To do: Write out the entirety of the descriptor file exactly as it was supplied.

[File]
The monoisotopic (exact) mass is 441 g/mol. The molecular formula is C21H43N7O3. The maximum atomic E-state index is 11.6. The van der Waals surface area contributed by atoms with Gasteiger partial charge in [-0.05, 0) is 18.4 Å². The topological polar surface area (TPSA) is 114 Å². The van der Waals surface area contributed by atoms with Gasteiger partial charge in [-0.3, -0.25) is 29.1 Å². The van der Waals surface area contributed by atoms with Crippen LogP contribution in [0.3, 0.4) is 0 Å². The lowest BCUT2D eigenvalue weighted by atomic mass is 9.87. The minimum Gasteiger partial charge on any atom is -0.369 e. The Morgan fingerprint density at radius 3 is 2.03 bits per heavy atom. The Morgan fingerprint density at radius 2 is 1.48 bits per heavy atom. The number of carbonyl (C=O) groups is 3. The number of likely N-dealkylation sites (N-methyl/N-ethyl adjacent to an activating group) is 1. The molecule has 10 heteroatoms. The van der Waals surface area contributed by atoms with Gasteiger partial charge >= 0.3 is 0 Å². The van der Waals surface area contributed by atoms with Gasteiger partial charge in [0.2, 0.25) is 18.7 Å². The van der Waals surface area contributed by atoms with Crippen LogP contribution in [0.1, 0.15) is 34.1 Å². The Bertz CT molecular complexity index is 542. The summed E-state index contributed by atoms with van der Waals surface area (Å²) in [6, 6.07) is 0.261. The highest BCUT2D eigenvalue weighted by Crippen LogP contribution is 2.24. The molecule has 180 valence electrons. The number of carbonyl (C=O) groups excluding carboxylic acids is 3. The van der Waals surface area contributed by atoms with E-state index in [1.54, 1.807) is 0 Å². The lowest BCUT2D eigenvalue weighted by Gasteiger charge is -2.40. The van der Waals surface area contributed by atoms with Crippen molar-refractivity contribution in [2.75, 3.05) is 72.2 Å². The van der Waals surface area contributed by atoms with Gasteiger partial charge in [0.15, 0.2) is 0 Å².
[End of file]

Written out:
The monoisotopic (exact) mass is 441 g/mol. The molecular formula is C21H43N7O3. The maximum atomic E-state index is 11.6. The van der Waals surface area contributed by atoms with Gasteiger partial charge in [-0.05, 0) is 18.4 Å². The topological polar surface area (TPSA) is 114 Å². The van der Waals surface area contributed by atoms with Gasteiger partial charge in [-0.3, -0.25) is 29.1 Å². The van der Waals surface area contributed by atoms with Crippen LogP contribution in [0.3, 0.4) is 0 Å². The lowest BCUT2D eigenvalue weighted by atomic mass is 9.87. The minimum Gasteiger partial charge on any atom is -0.369 e. The Morgan fingerprint density at radius 3 is 2.03 bits per heavy atom. The Morgan fingerprint density at radius 2 is 1.48 bits per heavy atom. The number of carbonyl (C=O) groups is 3. The number of likely N-dealkylation sites (N-methyl/N-ethyl adjacent to an activating group) is 1. The molecule has 10 heteroatoms. The van der Waals surface area contributed by atoms with Gasteiger partial charge >= 0.3 is 0 Å². The van der Waals surface area contributed by atoms with Gasteiger partial charge in [0.2, 0.25) is 18.7 Å². The van der Waals surface area contributed by atoms with Crippen LogP contribution in [0.1, 0.15) is 34.1 Å². The Bertz CT molecular complexity index is 542. The summed E-state index contributed by atoms with van der Waals surface area (Å²) in [6, 6.07) is 0.261. The highest BCUT2D eigenvalue weighted by Crippen LogP contribution is 2.24. The molecule has 180 valence electrons. The number of carbonyl (C=O) groups excluding carboxylic acids is 3. The van der Waals surface area contributed by atoms with E-state index in [1.54, 1.807) is 0 Å². The lowest BCUT2D eigenvalue weighted by Gasteiger charge is -2.40. The van der Waals surface area contributed by atoms with Crippen molar-refractivity contribution in [2.75, 3.05) is 72.2 Å². The van der Waals surface area contributed by atoms with Gasteiger partial charge in [0.15, 0.2) is 0 Å².